The New Year is an excellent time to make resolutions for a healthier lifestyle — but by the end of the first week of January, even the best intentions may start to pall.
But research published this week in ecancermedicalscience may provide the motivation needed to stick with it — those hard-won healthy choices may lead to a total reduction of about one-third in cancer risk.Researchers led by Professor Peter Elwood of Cardiff University, United Kingdom (U.K.) examined preliminary data from the UK Biobank, a prospective study of half a million subjects.
They sorted through the data to identify healthy behaviours — which include not smoking, maintaining a low Body Mass Index (BMI), participating in regular physical activity, eating a healthy diet and limiting alcohol intake — and compared them to the risk of cancer over several years.Together, the collection of healthy behaviors contributed to a total reduction of about one-third in cancer risk and possibly a greater reduction in cancer mortality.
These results may not sound surprising. Most people are aware that healthy behaviours have some general benefit — otherwise they wouldn’t be “healthy.” The real problem is translating the vague idea of lifestyle choices being “good” into useful evidence, which is what this study provides.
Next comes the challenge of translating this evidence to useful (and realistic!) recommendations.“Perhaps the advice to take up one additional healthy behaviour is the most acceptable message for most subjects,” says Professor Peter Elwood.
“In our study each additional healthy behaviour was associated with a reduction of about eight per cent in cancer, independent of the effects of the other behaviours.”“The take-home message is that healthy behaviours can have a truly tangible benefit.”
Professor Elwood adds, “A healthy lifestyle has may benefits additional to cancer reduction — it costs nothing, has no undesirable side effects…. and is better than any pill!”
The American Academy of Pediatrics (AAP) has released a list of age-specific resolutions, for kids from preschoolers to teenagers, that you can encourage them to try. The group curated its lists after looking over the health surveillance advice that is usually offered to parents during yearly checkups for their children. Because they represent the “greatest hits” of advice and counseling, these resolution suggestions are also good reminders for parents.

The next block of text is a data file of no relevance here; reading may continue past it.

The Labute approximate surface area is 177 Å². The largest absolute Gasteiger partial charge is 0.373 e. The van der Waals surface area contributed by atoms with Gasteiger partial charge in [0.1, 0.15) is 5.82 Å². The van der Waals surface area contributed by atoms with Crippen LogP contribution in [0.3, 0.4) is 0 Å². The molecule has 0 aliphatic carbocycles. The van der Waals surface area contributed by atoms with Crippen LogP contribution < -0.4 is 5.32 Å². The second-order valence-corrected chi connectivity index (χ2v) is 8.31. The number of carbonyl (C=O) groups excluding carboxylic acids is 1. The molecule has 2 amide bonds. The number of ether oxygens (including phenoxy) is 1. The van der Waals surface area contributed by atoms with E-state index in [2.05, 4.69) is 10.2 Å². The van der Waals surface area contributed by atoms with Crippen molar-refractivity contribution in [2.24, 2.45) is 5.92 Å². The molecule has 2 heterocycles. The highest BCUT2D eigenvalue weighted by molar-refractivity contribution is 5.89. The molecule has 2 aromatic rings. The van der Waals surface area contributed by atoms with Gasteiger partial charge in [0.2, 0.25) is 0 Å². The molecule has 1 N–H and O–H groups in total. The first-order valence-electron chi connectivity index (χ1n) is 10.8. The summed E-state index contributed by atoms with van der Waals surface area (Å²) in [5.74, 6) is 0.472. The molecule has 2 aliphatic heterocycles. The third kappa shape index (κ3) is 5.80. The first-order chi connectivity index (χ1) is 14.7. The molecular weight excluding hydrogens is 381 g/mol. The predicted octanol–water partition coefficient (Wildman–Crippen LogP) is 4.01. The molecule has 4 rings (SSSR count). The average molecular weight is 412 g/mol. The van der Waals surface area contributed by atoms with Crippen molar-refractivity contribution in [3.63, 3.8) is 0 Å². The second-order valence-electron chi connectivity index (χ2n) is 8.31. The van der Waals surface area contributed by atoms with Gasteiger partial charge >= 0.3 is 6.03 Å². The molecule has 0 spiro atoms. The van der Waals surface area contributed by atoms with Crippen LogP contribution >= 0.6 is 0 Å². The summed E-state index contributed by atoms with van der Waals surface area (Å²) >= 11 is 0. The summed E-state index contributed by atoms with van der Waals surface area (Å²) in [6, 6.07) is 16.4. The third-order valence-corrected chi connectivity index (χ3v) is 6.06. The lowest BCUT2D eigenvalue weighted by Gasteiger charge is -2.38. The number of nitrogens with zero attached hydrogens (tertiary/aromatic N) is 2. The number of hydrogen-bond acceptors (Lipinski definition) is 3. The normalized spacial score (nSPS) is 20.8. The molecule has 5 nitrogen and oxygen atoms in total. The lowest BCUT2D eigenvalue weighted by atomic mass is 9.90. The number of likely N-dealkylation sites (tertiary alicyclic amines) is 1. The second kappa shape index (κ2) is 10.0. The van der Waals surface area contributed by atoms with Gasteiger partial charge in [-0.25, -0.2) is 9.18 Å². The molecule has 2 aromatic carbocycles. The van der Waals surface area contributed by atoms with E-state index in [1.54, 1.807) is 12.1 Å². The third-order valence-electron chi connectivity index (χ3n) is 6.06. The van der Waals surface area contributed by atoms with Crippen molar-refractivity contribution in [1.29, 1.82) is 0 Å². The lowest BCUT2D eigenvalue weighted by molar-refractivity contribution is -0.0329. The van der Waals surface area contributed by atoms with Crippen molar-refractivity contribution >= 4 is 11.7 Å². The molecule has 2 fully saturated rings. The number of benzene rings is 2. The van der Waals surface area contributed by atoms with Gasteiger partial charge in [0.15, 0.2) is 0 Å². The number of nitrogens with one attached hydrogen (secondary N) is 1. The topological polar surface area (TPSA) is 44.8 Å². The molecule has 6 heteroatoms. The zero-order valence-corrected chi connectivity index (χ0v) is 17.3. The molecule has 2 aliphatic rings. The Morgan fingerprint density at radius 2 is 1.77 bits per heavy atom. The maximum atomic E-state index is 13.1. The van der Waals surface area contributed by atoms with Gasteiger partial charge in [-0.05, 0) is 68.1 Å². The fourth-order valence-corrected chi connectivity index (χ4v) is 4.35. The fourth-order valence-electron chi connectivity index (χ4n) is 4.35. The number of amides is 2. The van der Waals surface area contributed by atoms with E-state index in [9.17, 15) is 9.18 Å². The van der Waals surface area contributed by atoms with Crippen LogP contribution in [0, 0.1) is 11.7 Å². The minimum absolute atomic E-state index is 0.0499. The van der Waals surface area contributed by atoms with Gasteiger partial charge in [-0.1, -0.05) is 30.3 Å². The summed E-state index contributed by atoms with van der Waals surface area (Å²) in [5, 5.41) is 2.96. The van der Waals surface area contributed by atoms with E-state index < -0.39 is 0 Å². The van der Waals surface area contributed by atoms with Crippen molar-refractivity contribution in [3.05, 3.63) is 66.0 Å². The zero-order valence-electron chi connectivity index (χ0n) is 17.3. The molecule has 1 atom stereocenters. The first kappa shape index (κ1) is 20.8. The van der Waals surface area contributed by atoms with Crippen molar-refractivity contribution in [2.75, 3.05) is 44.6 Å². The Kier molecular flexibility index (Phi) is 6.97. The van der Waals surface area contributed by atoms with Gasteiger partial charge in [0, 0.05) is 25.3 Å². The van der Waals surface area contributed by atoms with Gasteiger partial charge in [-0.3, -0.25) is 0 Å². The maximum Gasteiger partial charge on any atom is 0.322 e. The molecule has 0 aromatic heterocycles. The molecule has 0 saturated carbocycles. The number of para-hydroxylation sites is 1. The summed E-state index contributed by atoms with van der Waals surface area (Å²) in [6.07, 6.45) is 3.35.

For preschoolers, the AAP suggests simple habit-forming resolutions like being nice to other kids who look like they need a friend, cleaning up toys, helping to clear the table and washing their hands after going to the bathroom.For kids between the ages of 5 and 12, the list is a little longer and more specific, from drinking enough water and being active to practicing safe habits online and reporting bullying.
For teens, the resolutions cover everything from eating enough fruit and avoiding drugs and alcohol to managing stress, practicing safe and healthy social habits and even volunteering.
One item on the lists for all age groups is talking to a parent or trusted adult when the child feels scared, lonely or confused or has to make a difficult decision. Some of the other resolutions were slightly tweaked to match the developmental level for each age group.
It’s a great idea to start having these conversations with children, even when they’re very young, said Dr. Gayle Schrier Smith, spokeswoman for the AAP. For example, a preschooler wouldn’t necessarily be expected to come up with his or her own resolutions. Parents can use this as a chance to point out what their child has accomplished over the year and how to build on that in the next year, Smith said.
These conversations also don’t have to be daunting or feel like a chore. Introducing kids to the idea of making their own resolutions also introduces them to the idea that they can create their own wellness, Smith said. Given the rapid pace of their lives, kids and teens aren’t usually slowing down to reflect on forming good habits, being a better person or becoming healthier.
“Life doesn’t slow down for parents or kids unless you make time for it,” Smith said. “Parents can create a moment for reflection and dialogue and kids can choose and take ownership of the resolutions they want to.”